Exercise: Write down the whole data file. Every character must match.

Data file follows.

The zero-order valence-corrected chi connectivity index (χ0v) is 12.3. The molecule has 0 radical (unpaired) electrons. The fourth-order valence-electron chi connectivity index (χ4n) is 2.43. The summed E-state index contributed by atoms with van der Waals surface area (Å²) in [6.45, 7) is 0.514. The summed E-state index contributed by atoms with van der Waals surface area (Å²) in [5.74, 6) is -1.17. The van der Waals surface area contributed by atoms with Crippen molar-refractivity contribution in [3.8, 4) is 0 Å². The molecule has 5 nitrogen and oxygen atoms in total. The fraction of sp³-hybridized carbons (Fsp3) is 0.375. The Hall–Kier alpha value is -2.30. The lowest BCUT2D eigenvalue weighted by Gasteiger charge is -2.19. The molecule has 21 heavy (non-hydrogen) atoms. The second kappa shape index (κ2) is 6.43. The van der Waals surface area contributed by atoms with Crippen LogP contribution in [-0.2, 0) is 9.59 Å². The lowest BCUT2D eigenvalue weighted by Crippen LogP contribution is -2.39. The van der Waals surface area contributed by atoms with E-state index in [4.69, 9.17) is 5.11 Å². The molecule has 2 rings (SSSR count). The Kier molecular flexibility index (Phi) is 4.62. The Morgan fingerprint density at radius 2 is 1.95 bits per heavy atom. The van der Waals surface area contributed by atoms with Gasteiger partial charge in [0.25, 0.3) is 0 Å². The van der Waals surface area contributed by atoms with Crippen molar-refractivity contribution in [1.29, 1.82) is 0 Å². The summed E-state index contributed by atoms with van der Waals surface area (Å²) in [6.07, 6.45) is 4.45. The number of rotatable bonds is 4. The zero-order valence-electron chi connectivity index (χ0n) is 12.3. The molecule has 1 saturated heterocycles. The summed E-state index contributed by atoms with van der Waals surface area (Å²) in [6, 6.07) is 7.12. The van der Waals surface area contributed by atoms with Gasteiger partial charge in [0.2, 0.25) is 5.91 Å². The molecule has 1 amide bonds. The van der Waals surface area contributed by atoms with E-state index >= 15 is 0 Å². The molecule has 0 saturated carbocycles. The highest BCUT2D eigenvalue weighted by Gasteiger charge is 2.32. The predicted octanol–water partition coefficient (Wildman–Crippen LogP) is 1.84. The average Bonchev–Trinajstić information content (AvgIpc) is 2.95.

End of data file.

The zero-order valence-corrected chi connectivity index (χ0v) is 12.3. The molecule has 0 radical (unpaired) electrons. The fourth-order valence-electron chi connectivity index (χ4n) is 2.43. The summed E-state index contributed by atoms with van der Waals surface area (Å²) in [6.45, 7) is 0.514. The summed E-state index contributed by atoms with van der Waals surface area (Å²) in [5.74, 6) is -1.17. The van der Waals surface area contributed by atoms with Crippen molar-refractivity contribution in [3.8, 4) is 0 Å². The molecule has 5 nitrogen and oxygen atoms in total. The fraction of sp³-hybridized carbons (Fsp3) is 0.375. The Hall–Kier alpha value is -2.30. The lowest BCUT2D eigenvalue weighted by Gasteiger charge is -2.19. The molecule has 21 heavy (non-hydrogen) atoms. The second kappa shape index (κ2) is 6.43. The van der Waals surface area contributed by atoms with Crippen LogP contribution in [-0.2, 0) is 9.59 Å². The lowest BCUT2D eigenvalue weighted by Crippen LogP contribution is -2.39. The van der Waals surface area contributed by atoms with E-state index in [4.69, 9.17) is 5.11 Å². The molecule has 2 rings (SSSR count). The Kier molecular flexibility index (Phi) is 4.62. The Morgan fingerprint density at radius 2 is 1.95 bits per heavy atom. The van der Waals surface area contributed by atoms with Gasteiger partial charge in [0.25, 0.3) is 0 Å². The van der Waals surface area contributed by atoms with Crippen molar-refractivity contribution in [1.29, 1.82) is 0 Å². The summed E-state index contributed by atoms with van der Waals surface area (Å²) in [6.07, 6.45) is 4.45. The number of rotatable bonds is 4. The zero-order valence-electron chi connectivity index (χ0n) is 12.3. The molecule has 1 saturated heterocycles. The summed E-state index contributed by atoms with van der Waals surface area (Å²) in [6, 6.07) is 7.12. The van der Waals surface area contributed by atoms with Gasteiger partial charge in [0.2, 0.25) is 5.91 Å². The molecule has 1 amide bonds. The van der Waals surface area contributed by atoms with E-state index >= 15 is 0 Å². The molecule has 0 saturated carbocycles. The highest BCUT2D eigenvalue weighted by Gasteiger charge is 2.32. The predicted octanol–water partition coefficient (Wildman–Crippen LogP) is 1.84. The average Bonchev–Trinajstić information content (AvgIpc) is 2.95.